Unlike Art, Design is always contextual. It matters when a design was created because of the context of its use: what problem is it supposed to solve? And for whom? At what point in time? This is why design is so related to technology, because technology changes so quickly, so must our designs. A design that worked ten years ago might not even be worth considering today. History is littered with wonderful designs that are no longer necessary. 
The litmus test. When people enjoy Art, they say “I like that”. When people enjoy Design, they say “That works well”. This is not by accident. Good Design is something that works well.

GOOD ART...BAD ART.....THE TRUTH!

     The art of painting, one of the greatest traditions in all of human history has been under a merciless and relentless assault for the last one hundred years. I'm referring to the accumulated knowledge of over 2500 hundred years, spanning from Ancient Greece to the early Renaissance and through to the extraordinary pinnacles of artistic achievement seen in the High Renaissance, 17th century Dutch, and the great 19th century Academies of Europe and America. These traditions, just when they were at their absolute zenith, at a peak of achievement, seemingly unbeatable and unstoppable, hit the twentieth century at full stride, and then ... fell off a cliff, and smashed to pieces on the rocks below. Since World War I the contemporary visual arts as represented in Museum exhibitions, University Art Departments, and journalistic art criticism became little more than juvenile, repetitive exercises at proving to the former adult world that they could do whatever they damn well wanted ... sadly devolving ever downwards into a distorted, contrived and contorted notion of freedom of expression. Freedom of expression? Ironically, this so-called "freedom" as embodied in Modernism, rather than a form of "expression" in truth became a form of "suppression" and "oppression." Modernism as we know it ultimately became the most oppressive and restrictive system of thought in all of art history.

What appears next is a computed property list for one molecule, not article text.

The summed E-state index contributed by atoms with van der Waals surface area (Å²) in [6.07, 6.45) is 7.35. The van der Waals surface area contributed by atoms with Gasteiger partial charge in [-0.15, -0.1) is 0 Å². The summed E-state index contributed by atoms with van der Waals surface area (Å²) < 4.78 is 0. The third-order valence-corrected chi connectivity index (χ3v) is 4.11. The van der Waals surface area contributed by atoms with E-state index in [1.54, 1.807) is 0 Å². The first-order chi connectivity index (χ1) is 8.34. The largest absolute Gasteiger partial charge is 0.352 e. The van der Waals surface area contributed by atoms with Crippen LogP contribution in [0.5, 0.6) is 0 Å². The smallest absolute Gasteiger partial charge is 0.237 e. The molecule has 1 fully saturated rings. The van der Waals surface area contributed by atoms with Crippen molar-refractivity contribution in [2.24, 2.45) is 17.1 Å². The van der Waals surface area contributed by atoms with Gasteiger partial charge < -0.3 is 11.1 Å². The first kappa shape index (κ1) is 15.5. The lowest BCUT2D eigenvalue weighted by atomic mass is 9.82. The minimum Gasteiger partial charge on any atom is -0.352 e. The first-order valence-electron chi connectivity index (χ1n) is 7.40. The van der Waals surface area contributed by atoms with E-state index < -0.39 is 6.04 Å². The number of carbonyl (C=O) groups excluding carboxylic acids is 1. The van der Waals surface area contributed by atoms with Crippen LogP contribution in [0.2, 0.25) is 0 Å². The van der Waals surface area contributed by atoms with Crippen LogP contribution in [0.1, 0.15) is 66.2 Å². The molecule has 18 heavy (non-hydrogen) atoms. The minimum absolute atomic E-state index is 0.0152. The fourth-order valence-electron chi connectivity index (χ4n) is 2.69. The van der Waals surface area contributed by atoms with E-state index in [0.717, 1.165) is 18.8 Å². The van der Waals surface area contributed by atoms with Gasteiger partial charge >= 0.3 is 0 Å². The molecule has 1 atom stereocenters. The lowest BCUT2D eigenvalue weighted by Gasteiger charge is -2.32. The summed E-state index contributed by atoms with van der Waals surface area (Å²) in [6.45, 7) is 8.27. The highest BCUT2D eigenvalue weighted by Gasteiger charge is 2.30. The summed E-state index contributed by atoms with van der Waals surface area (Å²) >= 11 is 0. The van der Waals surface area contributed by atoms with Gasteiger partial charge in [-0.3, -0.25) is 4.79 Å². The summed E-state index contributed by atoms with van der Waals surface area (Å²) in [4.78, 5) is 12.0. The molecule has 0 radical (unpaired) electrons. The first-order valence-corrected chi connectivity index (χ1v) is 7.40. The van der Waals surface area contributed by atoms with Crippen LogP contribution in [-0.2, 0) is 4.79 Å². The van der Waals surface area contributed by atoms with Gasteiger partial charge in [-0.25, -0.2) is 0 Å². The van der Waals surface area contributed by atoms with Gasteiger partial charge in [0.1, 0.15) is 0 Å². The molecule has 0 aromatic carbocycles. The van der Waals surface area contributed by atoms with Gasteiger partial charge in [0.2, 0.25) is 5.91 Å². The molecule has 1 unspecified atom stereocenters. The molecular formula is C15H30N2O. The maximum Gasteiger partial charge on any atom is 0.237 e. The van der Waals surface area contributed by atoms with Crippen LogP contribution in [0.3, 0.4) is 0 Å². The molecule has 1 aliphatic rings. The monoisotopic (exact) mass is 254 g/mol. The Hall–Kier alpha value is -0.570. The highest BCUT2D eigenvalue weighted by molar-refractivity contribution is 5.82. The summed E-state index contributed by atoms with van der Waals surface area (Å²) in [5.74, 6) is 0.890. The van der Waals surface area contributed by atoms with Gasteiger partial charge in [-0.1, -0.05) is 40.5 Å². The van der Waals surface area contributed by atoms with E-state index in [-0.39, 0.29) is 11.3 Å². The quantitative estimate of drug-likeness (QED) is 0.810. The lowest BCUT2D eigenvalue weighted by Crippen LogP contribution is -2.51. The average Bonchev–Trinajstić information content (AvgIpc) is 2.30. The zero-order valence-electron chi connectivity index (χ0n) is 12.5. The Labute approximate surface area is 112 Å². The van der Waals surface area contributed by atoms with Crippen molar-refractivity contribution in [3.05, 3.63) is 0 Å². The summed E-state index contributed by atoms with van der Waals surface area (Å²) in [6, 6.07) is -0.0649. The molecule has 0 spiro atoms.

Every reasonable shred of order and any standards with which it was possible to identify, understand, and to create great paintings and sculpture, was degraded ... detested ... desecrated, and eviscerated. The backbone of the painters' craft, namely drawing, was thrown into the trash along with modeling, perspective, illusion, recognizable objects or elements from the real world, and with it the ability to capture, exhibit, and poetically express subjects and themes about mankind and the human condition and about man's trials on this speck of stardust called Earth ... Earth, hurtling through infinity with all of us along on board, along with everything we know and everything we hold dear.  The reason... philosophy ... religion ... literature ... fantasy ... dreams, and all of the feelings, emotions, and pathos of our everyday lives ... all of it was no longer worthy of the painter's craft. Any hint by the artist at trying to portray such things was branded as banal, maudlin, photographic, illustration, or petty sentimentality.